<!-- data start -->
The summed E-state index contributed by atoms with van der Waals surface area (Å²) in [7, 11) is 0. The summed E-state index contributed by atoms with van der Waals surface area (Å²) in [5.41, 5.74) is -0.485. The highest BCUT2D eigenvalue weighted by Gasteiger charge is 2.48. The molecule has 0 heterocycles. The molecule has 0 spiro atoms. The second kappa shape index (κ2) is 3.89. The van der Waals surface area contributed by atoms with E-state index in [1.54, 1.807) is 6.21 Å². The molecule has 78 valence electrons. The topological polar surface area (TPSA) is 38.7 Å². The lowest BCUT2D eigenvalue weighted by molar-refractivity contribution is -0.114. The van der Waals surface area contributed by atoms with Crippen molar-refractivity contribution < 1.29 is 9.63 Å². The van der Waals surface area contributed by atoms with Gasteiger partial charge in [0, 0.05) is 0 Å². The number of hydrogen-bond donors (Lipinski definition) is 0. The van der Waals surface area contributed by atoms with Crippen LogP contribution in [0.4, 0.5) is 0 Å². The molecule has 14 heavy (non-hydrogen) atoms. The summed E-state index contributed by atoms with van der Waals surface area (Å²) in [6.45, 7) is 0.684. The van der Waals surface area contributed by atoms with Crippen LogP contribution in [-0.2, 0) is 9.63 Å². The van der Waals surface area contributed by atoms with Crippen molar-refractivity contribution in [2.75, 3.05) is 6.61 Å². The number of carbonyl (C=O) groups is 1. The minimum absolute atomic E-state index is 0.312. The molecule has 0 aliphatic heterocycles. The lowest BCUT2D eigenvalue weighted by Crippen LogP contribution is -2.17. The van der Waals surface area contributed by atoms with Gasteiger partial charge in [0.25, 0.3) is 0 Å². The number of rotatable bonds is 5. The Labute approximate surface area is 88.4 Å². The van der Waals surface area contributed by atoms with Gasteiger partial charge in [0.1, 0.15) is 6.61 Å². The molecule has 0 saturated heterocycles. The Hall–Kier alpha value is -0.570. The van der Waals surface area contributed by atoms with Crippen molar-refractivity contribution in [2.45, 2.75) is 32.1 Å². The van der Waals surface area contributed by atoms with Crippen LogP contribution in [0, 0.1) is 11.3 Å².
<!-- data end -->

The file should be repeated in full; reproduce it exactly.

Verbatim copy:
The summed E-state index contributed by atoms with van der Waals surface area (Å²) in [7, 11) is 0. The summed E-state index contributed by atoms with van der Waals surface area (Å²) in [5.41, 5.74) is -0.485. The highest BCUT2D eigenvalue weighted by Gasteiger charge is 2.48. The molecule has 0 heterocycles. The molecule has 0 spiro atoms. The second kappa shape index (κ2) is 3.89. The van der Waals surface area contributed by atoms with E-state index in [1.54, 1.807) is 6.21 Å². The molecule has 78 valence electrons. The topological polar surface area (TPSA) is 38.7 Å². The lowest BCUT2D eigenvalue weighted by molar-refractivity contribution is -0.114. The van der Waals surface area contributed by atoms with Crippen molar-refractivity contribution < 1.29 is 9.63 Å². The van der Waals surface area contributed by atoms with Gasteiger partial charge in [0, 0.05) is 0 Å². The number of hydrogen-bond donors (Lipinski definition) is 0. The van der Waals surface area contributed by atoms with Crippen LogP contribution in [0.4, 0.5) is 0 Å². The molecule has 14 heavy (non-hydrogen) atoms. The summed E-state index contributed by atoms with van der Waals surface area (Å²) in [6.45, 7) is 0.684. The van der Waals surface area contributed by atoms with Crippen LogP contribution in [-0.2, 0) is 9.63 Å². The van der Waals surface area contributed by atoms with Crippen molar-refractivity contribution in [2.75, 3.05) is 6.61 Å². The number of carbonyl (C=O) groups is 1. The minimum absolute atomic E-state index is 0.312. The molecule has 0 aliphatic heterocycles. The lowest BCUT2D eigenvalue weighted by Crippen LogP contribution is -2.17. The van der Waals surface area contributed by atoms with Gasteiger partial charge in [0.25, 0.3) is 0 Å². The number of rotatable bonds is 5. The Labute approximate surface area is 88.4 Å². The van der Waals surface area contributed by atoms with Gasteiger partial charge in [0.1, 0.15) is 6.61 Å². The molecule has 0 saturated heterocycles. The Hall–Kier alpha value is -0.570. The van der Waals surface area contributed by atoms with Crippen molar-refractivity contribution in [2.45, 2.75) is 32.1 Å². The van der Waals surface area contributed by atoms with Crippen LogP contribution in [0, 0.1) is 11.3 Å².